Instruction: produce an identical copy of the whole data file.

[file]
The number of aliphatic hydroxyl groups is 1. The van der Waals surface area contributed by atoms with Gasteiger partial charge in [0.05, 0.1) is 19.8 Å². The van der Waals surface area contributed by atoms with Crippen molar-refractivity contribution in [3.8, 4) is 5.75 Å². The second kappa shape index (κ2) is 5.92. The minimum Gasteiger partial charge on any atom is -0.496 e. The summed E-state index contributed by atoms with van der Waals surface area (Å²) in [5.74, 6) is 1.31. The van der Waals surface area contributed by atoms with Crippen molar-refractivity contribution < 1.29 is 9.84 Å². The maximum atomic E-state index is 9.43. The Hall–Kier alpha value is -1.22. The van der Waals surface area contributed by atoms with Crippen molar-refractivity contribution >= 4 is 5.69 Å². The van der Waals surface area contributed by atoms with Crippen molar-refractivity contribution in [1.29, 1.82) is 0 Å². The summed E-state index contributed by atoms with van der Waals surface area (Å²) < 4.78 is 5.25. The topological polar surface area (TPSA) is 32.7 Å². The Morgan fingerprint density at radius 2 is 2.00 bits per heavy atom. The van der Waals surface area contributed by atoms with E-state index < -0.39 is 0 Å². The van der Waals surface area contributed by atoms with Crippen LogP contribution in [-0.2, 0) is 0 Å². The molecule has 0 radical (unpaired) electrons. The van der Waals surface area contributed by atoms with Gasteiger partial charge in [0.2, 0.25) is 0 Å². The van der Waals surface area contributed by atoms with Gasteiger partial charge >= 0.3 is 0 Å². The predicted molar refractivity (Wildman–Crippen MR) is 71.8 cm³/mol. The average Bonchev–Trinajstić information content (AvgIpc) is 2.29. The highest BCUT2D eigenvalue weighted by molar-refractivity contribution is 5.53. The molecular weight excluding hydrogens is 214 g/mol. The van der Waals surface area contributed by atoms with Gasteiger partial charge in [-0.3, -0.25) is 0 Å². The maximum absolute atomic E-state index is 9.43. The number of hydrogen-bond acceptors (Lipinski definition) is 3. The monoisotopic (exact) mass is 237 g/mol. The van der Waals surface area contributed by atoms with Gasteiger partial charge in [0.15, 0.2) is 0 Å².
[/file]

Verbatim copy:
The number of aliphatic hydroxyl groups is 1. The van der Waals surface area contributed by atoms with Gasteiger partial charge in [0.05, 0.1) is 19.8 Å². The van der Waals surface area contributed by atoms with Crippen molar-refractivity contribution in [3.8, 4) is 5.75 Å². The second kappa shape index (κ2) is 5.92. The minimum Gasteiger partial charge on any atom is -0.496 e. The summed E-state index contributed by atoms with van der Waals surface area (Å²) in [5.74, 6) is 1.31. The van der Waals surface area contributed by atoms with Crippen molar-refractivity contribution < 1.29 is 9.84 Å². The maximum atomic E-state index is 9.43. The Hall–Kier alpha value is -1.22. The van der Waals surface area contributed by atoms with Crippen molar-refractivity contribution >= 4 is 5.69 Å². The van der Waals surface area contributed by atoms with Crippen molar-refractivity contribution in [1.29, 1.82) is 0 Å². The summed E-state index contributed by atoms with van der Waals surface area (Å²) < 4.78 is 5.25. The topological polar surface area (TPSA) is 32.7 Å². The Morgan fingerprint density at radius 2 is 2.00 bits per heavy atom. The van der Waals surface area contributed by atoms with E-state index < -0.39 is 0 Å². The van der Waals surface area contributed by atoms with Crippen LogP contribution in [-0.2, 0) is 0 Å². The molecule has 0 radical (unpaired) electrons. The van der Waals surface area contributed by atoms with Gasteiger partial charge in [0.2, 0.25) is 0 Å². The van der Waals surface area contributed by atoms with Gasteiger partial charge >= 0.3 is 0 Å². The predicted molar refractivity (Wildman–Crippen MR) is 71.8 cm³/mol. The average Bonchev–Trinajstić information content (AvgIpc) is 2.29. The highest BCUT2D eigenvalue weighted by molar-refractivity contribution is 5.53. The molecular weight excluding hydrogens is 214 g/mol. The van der Waals surface area contributed by atoms with Gasteiger partial charge in [-0.3, -0.25) is 0 Å². The maximum absolute atomic E-state index is 9.43. The number of hydrogen-bond acceptors (Lipinski definition) is 3. The monoisotopic (exact) mass is 237 g/mol. The van der Waals surface area contributed by atoms with Gasteiger partial charge in [0.15, 0.2) is 0 Å².